TDP correlated significantly but weakly with all the ChrInd of BWE and insignificantly with any ChrInd of GWE (Table 3), probably because of the low amount of TDP left in GWE (Table 1). Interestingly, for BWE, TDP correlated most strongly with Tyr-3b, which represents the last two fractions eluted after 14 min for the BWE samples (Fig. 1a). This suggests that these fractions contain most of the dissolved phosphorous left in BWE. Moreover, the interaction between the column material and these late eluted peaks may be strongly hydrophobic, as supported by a previous study, which found that most dissolved organic phosphorous belonged to the hydrophobic fraction of the organic matter dissolved in wastewater effluents (Qin et al. 2015).

Linear regression

To assess the quantitative relationship between conventional indicators and ChrInd, linear regression was done on a particular conventional indicator and the corresponding ChrInd with which it correlated the strongest (Fig. 2, bold in Table 3).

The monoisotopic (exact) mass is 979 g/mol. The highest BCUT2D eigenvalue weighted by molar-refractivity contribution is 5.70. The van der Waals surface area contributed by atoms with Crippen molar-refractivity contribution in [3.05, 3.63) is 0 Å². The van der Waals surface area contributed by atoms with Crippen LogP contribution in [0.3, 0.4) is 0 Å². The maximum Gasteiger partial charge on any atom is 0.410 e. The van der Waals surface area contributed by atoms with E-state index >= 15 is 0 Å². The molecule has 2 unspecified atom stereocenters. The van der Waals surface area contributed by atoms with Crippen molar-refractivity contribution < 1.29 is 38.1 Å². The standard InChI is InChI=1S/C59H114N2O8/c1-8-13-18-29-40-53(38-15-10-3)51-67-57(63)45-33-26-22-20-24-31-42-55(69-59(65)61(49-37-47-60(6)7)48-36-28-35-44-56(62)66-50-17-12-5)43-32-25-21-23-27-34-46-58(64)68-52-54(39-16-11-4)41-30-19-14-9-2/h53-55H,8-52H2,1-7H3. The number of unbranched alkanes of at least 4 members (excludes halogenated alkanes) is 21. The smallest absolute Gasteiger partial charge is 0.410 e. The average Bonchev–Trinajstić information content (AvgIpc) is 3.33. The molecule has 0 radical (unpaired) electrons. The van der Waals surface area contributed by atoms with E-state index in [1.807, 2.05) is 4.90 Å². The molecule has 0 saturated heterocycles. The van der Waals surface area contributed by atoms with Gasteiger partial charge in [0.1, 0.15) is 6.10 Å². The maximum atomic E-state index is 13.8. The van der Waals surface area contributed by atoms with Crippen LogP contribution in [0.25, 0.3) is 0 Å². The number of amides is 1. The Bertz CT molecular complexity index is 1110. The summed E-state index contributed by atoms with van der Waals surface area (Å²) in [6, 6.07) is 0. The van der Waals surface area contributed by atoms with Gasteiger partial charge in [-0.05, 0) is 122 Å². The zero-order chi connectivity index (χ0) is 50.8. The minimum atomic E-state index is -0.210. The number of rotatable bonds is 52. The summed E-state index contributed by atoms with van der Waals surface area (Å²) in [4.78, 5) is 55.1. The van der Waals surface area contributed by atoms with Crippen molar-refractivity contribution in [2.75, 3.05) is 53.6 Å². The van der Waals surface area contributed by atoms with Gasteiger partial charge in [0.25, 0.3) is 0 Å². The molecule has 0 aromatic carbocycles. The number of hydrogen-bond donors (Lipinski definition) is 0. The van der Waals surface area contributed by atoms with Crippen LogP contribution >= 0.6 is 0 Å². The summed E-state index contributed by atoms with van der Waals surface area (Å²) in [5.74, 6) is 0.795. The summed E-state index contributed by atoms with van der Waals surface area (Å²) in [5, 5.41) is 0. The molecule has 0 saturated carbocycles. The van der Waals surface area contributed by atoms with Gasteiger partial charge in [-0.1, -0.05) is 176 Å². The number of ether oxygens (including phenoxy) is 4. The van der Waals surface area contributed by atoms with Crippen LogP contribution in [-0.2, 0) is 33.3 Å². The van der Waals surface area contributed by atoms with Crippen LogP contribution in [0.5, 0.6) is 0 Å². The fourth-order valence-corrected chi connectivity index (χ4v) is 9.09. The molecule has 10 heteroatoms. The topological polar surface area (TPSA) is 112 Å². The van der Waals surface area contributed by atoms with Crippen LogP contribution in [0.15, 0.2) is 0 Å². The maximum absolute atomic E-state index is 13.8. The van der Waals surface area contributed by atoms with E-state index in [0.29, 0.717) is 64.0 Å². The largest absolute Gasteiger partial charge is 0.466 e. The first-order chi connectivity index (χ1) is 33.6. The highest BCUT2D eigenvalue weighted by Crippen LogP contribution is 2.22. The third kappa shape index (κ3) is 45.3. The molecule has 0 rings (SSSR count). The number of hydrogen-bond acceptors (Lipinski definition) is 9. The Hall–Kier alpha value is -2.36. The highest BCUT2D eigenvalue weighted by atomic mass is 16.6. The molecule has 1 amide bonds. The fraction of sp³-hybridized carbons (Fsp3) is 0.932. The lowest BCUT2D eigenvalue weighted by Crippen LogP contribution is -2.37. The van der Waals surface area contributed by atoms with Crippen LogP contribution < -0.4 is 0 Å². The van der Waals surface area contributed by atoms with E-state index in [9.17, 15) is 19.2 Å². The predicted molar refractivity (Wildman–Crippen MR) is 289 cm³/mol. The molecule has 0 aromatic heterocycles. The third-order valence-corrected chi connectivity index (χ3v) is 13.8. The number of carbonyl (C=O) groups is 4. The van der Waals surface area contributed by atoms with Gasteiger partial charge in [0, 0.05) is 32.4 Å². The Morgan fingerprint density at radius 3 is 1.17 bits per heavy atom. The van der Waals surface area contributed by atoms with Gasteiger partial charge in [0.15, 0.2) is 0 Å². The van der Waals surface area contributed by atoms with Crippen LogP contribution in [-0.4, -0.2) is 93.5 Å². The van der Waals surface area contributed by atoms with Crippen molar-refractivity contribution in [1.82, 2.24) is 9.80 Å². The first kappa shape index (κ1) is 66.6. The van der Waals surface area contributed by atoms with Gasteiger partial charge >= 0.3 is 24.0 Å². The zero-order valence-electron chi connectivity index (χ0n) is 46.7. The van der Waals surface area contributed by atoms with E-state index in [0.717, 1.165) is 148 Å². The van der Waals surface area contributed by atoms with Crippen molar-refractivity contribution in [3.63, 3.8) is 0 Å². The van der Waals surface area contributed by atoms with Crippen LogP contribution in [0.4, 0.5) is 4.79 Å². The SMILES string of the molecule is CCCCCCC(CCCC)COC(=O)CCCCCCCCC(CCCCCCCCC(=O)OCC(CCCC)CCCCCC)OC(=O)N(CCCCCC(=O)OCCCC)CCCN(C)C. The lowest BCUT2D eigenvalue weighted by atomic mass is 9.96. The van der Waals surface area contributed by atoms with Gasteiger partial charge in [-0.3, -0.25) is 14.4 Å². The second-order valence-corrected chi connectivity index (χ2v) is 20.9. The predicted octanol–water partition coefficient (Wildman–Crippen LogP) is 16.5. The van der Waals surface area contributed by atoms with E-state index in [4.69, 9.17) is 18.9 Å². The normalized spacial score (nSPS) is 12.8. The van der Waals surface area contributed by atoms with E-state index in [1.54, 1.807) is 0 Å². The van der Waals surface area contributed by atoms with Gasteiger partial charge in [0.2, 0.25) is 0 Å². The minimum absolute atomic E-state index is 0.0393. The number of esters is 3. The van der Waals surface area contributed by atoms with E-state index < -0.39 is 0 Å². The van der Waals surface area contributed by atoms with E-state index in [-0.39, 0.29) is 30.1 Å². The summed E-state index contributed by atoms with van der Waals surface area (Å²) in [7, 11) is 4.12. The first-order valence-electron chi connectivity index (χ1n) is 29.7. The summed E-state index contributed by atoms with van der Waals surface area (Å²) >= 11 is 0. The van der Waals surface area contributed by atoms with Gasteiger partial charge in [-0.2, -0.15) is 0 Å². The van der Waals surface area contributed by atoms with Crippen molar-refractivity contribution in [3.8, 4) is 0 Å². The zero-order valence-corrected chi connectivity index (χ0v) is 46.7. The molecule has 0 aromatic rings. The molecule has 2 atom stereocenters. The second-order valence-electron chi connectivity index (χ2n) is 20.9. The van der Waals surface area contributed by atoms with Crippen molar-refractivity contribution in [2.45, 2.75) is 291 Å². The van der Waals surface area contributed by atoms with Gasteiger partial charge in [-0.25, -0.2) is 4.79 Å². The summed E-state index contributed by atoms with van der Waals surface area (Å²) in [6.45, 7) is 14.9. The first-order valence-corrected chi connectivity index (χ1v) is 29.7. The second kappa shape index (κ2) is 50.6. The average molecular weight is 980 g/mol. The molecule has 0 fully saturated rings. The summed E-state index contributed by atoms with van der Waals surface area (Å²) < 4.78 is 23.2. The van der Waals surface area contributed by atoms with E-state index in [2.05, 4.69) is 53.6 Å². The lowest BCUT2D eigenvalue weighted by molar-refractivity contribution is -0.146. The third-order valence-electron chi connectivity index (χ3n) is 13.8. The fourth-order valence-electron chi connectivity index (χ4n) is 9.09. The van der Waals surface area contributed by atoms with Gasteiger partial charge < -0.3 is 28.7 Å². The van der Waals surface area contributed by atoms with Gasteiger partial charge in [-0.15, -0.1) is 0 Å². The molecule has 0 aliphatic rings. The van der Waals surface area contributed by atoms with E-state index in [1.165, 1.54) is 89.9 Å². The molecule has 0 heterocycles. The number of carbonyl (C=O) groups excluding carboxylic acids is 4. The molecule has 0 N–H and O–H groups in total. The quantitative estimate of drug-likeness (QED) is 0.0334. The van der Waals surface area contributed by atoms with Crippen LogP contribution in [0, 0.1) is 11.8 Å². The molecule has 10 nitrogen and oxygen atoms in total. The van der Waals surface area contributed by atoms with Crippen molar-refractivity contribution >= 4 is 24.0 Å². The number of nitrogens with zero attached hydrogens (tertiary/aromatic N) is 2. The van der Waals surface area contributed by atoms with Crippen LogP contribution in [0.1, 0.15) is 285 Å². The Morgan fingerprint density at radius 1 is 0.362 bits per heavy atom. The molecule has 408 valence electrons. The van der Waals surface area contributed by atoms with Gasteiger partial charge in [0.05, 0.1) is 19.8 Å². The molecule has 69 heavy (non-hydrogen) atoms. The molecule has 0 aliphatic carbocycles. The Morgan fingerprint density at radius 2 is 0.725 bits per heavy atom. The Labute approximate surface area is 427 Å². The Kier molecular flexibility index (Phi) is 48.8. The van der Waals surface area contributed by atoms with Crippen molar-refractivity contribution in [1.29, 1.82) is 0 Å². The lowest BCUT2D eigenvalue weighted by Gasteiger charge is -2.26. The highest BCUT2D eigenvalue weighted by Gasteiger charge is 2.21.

Fig. 2

Linear regression between conventional organic quality indicators and chromatographic fractions with which they best correlate. *One outlier excluded from regression; **two outliers excluded from regression; ***four outliers excluded from regression

Because regression showed high R2 values for greywater effluent BOD-7-Tyr-3, DOC-Tyr-3 and COD-Tyr, the equations can be used to reliably assess BOD-7, DOC and COD values of greywater effluents from Tyr-3 and Tyr data. For BWE, we excluded one outlier for BOD-7 and two outliers for COD, thereby gaining increased R2 values for the corresponding regression equations and allowing assessment of approximate values of BOD-7, DOC, and COD of BWE from Tyr-3, Tyr-3a, and UV-3 data.

TKN showed weaker correlations with ChrInd than with the conventional organic indicators. However, the regression equations between TKN-Tryp gained by excluding two outliers from greywater effluents and four outliers from BWE can be used to approximate TKN values from Tryp data.

Conclusion